Note:  Video update and pictures at the end of this page.

Day 4 – Journal and Reflection

For those who have been to Iona, perhaps many times, you will know that the moment of arrival is very special, particularly on a gorgeous summer’s evening like tonight. On the short ferry crossing from Fionnphort, the sea was calm, coloured azure  blue and the sky near cloudless. As the Abbey came into view, almost shimmering in the heat, this ‘pilgrim’ felt a rush of elation - surrounded by the beauty of creation, and knowing that a place of great spiritual depth and inspiration was imminent.

The long road today began in the early morning at Carsaig, scrambling round the rocks to the Nun’s Cave, and thereafter facing a steep climb with the pack, upwards to the top of the sea cliffs. A tramp over open moorland followed, often on rough ground without tracks or paths. The heat of the sun was intense, with little shade or breeze. It was a relief to reach a Forestry Commission plantation and descend on a track to the main road to Bunessan. 

I had passed close to the ruined villages of Shiaba, scandalously cleared for sheep, and of Scoor, beside which is Kilvicheon Chapel. Buried there is Mary MacDonald, from a family of Gaelic poets who wrote the words (in Gaelic) to ‘Child in the Manger’. Bunessan has given us the name of a famous tune too, to which we sing Mary MacDonald’s hymn, as well as ‘Morning has Broken’

Onward from Bunessan to Fionnphort, with Iona and the Abbey now in sight. About 20 miles covered, partly on very difficult terrain, but now worth it in the moment of arrival. A slimmer and stronger version will be returning!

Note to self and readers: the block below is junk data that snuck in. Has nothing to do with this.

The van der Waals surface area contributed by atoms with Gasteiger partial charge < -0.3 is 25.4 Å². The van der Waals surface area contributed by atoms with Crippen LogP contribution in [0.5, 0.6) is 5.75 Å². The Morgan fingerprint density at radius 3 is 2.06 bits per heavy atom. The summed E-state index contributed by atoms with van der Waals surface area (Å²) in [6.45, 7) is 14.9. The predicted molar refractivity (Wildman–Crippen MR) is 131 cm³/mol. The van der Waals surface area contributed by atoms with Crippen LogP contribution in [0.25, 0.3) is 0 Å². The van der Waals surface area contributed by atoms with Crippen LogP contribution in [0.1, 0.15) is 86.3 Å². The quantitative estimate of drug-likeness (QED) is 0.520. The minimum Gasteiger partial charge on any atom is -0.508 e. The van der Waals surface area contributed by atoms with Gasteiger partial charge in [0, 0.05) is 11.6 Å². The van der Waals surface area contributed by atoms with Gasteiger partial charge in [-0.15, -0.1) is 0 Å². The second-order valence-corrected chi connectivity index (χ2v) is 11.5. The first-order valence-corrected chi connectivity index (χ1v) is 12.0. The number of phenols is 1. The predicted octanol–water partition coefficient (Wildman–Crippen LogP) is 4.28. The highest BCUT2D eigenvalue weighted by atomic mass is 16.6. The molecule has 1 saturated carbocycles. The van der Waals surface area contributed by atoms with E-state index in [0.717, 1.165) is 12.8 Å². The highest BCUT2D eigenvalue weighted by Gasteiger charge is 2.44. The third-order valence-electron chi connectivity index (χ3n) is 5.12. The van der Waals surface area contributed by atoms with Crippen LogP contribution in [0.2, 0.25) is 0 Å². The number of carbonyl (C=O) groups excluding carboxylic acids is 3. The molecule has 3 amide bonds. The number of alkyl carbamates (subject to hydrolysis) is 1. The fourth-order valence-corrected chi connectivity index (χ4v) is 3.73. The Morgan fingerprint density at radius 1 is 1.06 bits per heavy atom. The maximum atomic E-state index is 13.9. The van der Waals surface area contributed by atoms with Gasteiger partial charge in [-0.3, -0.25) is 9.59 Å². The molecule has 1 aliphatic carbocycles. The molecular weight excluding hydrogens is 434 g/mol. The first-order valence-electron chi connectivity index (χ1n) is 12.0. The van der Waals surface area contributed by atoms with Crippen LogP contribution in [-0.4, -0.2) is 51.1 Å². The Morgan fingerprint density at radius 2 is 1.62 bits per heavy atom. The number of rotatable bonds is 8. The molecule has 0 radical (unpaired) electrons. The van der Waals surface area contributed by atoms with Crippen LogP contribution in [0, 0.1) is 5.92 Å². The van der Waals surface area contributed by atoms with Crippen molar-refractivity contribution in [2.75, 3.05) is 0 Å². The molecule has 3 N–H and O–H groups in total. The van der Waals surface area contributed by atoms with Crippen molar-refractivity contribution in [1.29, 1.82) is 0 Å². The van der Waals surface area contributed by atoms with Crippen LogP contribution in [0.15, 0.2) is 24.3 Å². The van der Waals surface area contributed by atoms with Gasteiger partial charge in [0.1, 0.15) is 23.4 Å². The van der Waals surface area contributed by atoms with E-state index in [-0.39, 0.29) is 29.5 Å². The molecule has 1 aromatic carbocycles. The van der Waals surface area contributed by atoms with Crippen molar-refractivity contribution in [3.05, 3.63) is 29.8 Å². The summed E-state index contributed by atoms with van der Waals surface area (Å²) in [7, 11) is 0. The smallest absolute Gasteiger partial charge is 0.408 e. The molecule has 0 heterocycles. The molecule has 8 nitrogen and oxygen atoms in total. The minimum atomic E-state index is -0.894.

Thoughts of identity were coming to mind today - this beautiful countryside cannot elicit anything other than wonder at the beauty of God’s creation, and a sense of pride in Scotland. Likewise, on seeing Iona again there is a strong connection for me with the heritage of faith, both in the Reformed tradition and beforehand. But such pride to an extreme can lead to bigotry or xenophobia - see the nuns of Iona fleeing to Carsaig from the zeal of the Reformers.

I read recently Christine De Luca’s poem, written ‘The Morning After’ the independence referendum of 2014. Noting our ‘dragons to slay’, Christine describes the ‘best in Scotland, an open heart’. I am proud in my identity to be Scottish, Christian and Reformed, and to have the privilege of being a minister. But as the hymn says, ‘all are welcome in this place’, and that must be on equal terms - all nationalities, ethnicities, Christian denominations, those of other faiths and none. That desire for peace, justice and an ‘open heart’ rings true on arrival at Iona, from the continuing work of the Iona Community and the legacy of Columba.

From ‘The Morning After’, by Christine De Luca

It’s those unseen things that bind us,
not flag or battle-weary turf or tartan.
There are dragons to slay whatever happens:
poverty, false pride, snobbery, sectarian
schisms still hovering. But there’s
nothing broken that’s not repairable.
We’re a citizenry of bonnie fighters,
a gathered folk; a culture that imparts,
inspires, demands a rare devotion,
no back-tracking; that each should work
and play our several parts to bring about
the best in Scotland, an open heart.


Day 4 – Prayer

God of the Tides by Jan Sutch Pickard

God of the tides,
Whose faithful rhythm
Underlies our daily lives
Help us to keep on
With courage and caring
Both when we are full and fulfilled
And in times of ebb and emptiness
Neap and spring tides in our lives –
Within the ocean of your love. Amen.